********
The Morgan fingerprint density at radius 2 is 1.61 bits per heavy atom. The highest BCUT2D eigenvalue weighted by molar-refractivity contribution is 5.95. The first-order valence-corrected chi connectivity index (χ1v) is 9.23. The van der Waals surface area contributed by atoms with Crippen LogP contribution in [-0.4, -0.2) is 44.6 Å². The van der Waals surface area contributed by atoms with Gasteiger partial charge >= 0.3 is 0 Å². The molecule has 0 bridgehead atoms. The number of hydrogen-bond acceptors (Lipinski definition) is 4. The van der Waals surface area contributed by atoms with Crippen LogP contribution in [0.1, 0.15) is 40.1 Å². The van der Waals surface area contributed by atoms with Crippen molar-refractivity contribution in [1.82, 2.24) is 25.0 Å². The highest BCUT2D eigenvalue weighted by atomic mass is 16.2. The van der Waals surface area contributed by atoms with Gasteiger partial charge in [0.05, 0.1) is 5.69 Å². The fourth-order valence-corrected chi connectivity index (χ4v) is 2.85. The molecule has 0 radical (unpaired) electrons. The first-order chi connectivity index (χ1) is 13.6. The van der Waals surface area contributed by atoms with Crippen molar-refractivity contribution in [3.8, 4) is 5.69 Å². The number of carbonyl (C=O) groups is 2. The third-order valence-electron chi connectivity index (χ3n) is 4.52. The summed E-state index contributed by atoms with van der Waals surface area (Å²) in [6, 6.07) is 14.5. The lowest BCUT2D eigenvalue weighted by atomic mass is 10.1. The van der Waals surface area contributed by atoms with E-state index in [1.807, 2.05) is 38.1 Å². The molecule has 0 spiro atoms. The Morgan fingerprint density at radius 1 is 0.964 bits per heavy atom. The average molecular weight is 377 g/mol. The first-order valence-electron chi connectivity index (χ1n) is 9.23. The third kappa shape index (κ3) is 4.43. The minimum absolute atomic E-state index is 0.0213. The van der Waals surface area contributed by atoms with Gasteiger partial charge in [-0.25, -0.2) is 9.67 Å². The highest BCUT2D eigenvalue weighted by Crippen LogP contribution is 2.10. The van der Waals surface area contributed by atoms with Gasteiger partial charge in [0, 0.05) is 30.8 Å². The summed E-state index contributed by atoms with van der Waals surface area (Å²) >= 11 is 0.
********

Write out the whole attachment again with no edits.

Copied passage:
The Morgan fingerprint density at radius 2 is 1.61 bits per heavy atom. The highest BCUT2D eigenvalue weighted by molar-refractivity contribution is 5.95. The first-order valence-corrected chi connectivity index (χ1v) is 9.23. The van der Waals surface area contributed by atoms with Crippen LogP contribution in [-0.4, -0.2) is 44.6 Å². The van der Waals surface area contributed by atoms with Gasteiger partial charge >= 0.3 is 0 Å². The molecule has 0 bridgehead atoms. The number of hydrogen-bond acceptors (Lipinski definition) is 4. The van der Waals surface area contributed by atoms with Crippen LogP contribution in [0.1, 0.15) is 40.1 Å². The van der Waals surface area contributed by atoms with Crippen molar-refractivity contribution in [1.82, 2.24) is 25.0 Å². The highest BCUT2D eigenvalue weighted by atomic mass is 16.2. The van der Waals surface area contributed by atoms with Gasteiger partial charge in [0.05, 0.1) is 5.69 Å². The fourth-order valence-corrected chi connectivity index (χ4v) is 2.85. The molecule has 0 radical (unpaired) electrons. The first-order chi connectivity index (χ1) is 13.6. The van der Waals surface area contributed by atoms with Crippen molar-refractivity contribution in [3.8, 4) is 5.69 Å². The number of carbonyl (C=O) groups is 2. The third-order valence-electron chi connectivity index (χ3n) is 4.52. The summed E-state index contributed by atoms with van der Waals surface area (Å²) in [6, 6.07) is 14.5. The lowest BCUT2D eigenvalue weighted by atomic mass is 10.1. The van der Waals surface area contributed by atoms with E-state index in [1.807, 2.05) is 38.1 Å². The molecule has 0 spiro atoms. The Morgan fingerprint density at radius 1 is 0.964 bits per heavy atom. The average molecular weight is 377 g/mol. The first-order valence-electron chi connectivity index (χ1n) is 9.23. The third kappa shape index (κ3) is 4.43. The minimum absolute atomic E-state index is 0.0213. The van der Waals surface area contributed by atoms with Gasteiger partial charge in [-0.25, -0.2) is 9.67 Å². The highest BCUT2D eigenvalue weighted by Crippen LogP contribution is 2.10. The van der Waals surface area contributed by atoms with Gasteiger partial charge in [0, 0.05) is 30.8 Å². The summed E-state index contributed by atoms with van der Waals surface area (Å²) >= 11 is 0.